EU officials 'believe Britain will give up on Brexit if they make negotiations tough enough'
Senior figures in the EU believe that Britain will give up on Brexit if they make negotiations as tough as possible, The Telegraph understands.
British officials are fighting to stop Europe adopting a no-compromise position in talks in the hope that the UK will change its mind about leaving the bloc.
This belief is fuelling the hardline message on issues like freedom of movement that have emerged from Berlin, Paris and Brussels in recent weeks.
More than five senior EU figures interviewed by The Telegraph this week expressed doubts that Britain would go through with Brexit when confronted by the “reality of the bureaucratic nightmare” and the “insane act of economic self-harm”, as they referred to Brexit.
One senior British official involved in the set-up for the coming negotiations said the EU elite “seem to think the game is to make us change our minds”.
This stance has left representatives fighting to explain to European leaders how “dangerous” a game they were playing, and how “unlikely” it was to succeed.
A second UK official source with knowledge of the talks added there was a danger that positions in the Brexit talks were already becoming “dangerously entrenched”, even before Theresa May invokes Article 50 that will open formal EU-UK "divorce" proceedings.
The sense that battle lines are hardening across Europe came as the 27 EU leaders prepared for a summit on Friday in the Slovakian capital, Bratislava, designed to demonstrate unity and a determination to forge ahead with a European future without Britain.
The toughening mood was darkly hinted at by Donald Tusk, the European Council president, in a nine-point letter urging EU leaders to use the Bratislava summit to restore citizens' fading faith in the European Union.
In a thinly veiled appeal to make sure Britain was left demonstrably worse-off by Brexit, Mr Tusk insisted that the 27 should resolutely “stick to the Treaty” on issues like free movement.
“If we do so, there will be no room for doubt that it is a good thing to be a member of the Union,” he wrote.
The EU’s choice of lead negotiators – the French finance expert Michel Barnier, for the European Commission and Guy Verhofstadt, the former Belgian prime minister and arch-ferderalist, for the Parliament – has also been taken as a clear sign of the EU’s determination to drive a hard bargain.
The appointments were described on Thursday as "very, very tough" by Herman van Rumpuy, the former European Council president, who warned that negotiations would be “difficult” for Britain.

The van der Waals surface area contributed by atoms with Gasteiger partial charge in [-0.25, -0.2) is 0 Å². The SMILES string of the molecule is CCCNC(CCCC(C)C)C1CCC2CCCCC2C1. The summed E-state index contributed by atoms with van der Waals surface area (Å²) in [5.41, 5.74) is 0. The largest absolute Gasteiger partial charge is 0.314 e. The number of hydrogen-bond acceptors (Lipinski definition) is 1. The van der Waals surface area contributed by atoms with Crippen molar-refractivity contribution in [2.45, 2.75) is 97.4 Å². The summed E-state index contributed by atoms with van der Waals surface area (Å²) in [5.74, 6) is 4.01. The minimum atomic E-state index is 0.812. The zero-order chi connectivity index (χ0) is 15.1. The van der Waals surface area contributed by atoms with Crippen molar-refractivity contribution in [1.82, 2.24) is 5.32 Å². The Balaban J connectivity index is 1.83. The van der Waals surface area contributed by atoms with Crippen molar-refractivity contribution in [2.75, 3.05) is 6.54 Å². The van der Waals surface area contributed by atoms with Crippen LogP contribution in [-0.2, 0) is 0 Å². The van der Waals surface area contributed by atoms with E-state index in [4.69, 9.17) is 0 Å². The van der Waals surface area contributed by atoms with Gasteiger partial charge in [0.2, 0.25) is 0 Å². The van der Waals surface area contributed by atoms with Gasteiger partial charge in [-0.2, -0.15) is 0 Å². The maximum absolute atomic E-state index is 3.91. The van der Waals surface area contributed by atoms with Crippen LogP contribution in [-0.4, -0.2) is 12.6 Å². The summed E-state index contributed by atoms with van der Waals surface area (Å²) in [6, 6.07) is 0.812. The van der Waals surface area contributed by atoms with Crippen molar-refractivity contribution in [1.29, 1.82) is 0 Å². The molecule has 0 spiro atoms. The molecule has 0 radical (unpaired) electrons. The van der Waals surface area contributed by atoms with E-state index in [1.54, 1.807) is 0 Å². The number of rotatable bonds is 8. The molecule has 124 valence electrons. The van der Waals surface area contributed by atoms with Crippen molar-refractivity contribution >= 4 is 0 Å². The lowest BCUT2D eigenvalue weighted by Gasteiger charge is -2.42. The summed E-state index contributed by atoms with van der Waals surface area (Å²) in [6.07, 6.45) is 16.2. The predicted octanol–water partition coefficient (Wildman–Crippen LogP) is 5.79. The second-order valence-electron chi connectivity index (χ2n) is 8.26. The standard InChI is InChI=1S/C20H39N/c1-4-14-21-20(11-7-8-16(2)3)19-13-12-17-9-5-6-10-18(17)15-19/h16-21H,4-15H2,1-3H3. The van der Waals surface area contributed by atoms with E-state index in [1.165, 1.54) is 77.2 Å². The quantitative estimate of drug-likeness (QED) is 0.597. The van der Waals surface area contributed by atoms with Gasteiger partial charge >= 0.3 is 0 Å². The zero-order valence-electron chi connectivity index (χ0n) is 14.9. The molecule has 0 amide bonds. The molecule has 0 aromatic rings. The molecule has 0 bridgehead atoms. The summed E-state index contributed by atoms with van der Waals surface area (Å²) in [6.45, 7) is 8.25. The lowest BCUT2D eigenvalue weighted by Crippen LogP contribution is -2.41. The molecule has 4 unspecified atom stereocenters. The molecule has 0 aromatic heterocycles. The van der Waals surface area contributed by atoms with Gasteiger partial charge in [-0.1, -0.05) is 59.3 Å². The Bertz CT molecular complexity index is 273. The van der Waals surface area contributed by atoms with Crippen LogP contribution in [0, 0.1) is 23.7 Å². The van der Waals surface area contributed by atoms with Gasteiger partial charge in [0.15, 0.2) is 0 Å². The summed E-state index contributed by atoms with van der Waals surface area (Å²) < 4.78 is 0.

In the European Parliament, which must ratify any Article 50 deal agreed by the EU 27, the mood against Britain was further soured this week by personal attacks on Mr Verhofstadt by former Ukip leader Nigel Farage and the Brexit Secretary, David Davis.
Mr Davis was reported to have referred to his future interlocutor as “Satan” when addressing the Foreign Affairs select committee, while Mr Farage – long a thorn in the side of pro-EU MEPs – lambasted Mr Verhofstadt as a “fanatic” whose appointment amounted to “declaring war” in the coming talks.
Mr Davis's office subsequently clarified the "Satan" remark, saying that the Secretary of State had been jokingly declining the committee's chairman's invitation to be rude about comments made by Mr Verhostadt, but the distinction was lost in Strasbourg.
“Perhaps there was a time when this could not have got nasty,” said one source close to Mr Verhofstadt, “but when the Brexit minister calls the chief negotiator ‘Satan’ what response, really, does Britain expect?”
Those sentiments were echoed by Burkhard Balz, a German MEP whose leading role on the European Parliament’s economic and monetary affairs committee makes him influential on financial services regulation. He said Britain must not underestimate the determination of the rest of Europe to deprive the UK of its EU financial passporting rights and euro clearing.
He also warned Europe would accept economic pain to defend its core principles and that the belief among Brexiters that the demands of German and French exporters could substantially soften terms was overblown.
“This summer I travelled all over Germany, and the main reason was to talk about Brexit. Every time, in every place, the biggest round of applause was when I said the ‘the time of cherry-picking and rebates is over’. That is how the German people feel about the situation,” he told The Telegraph.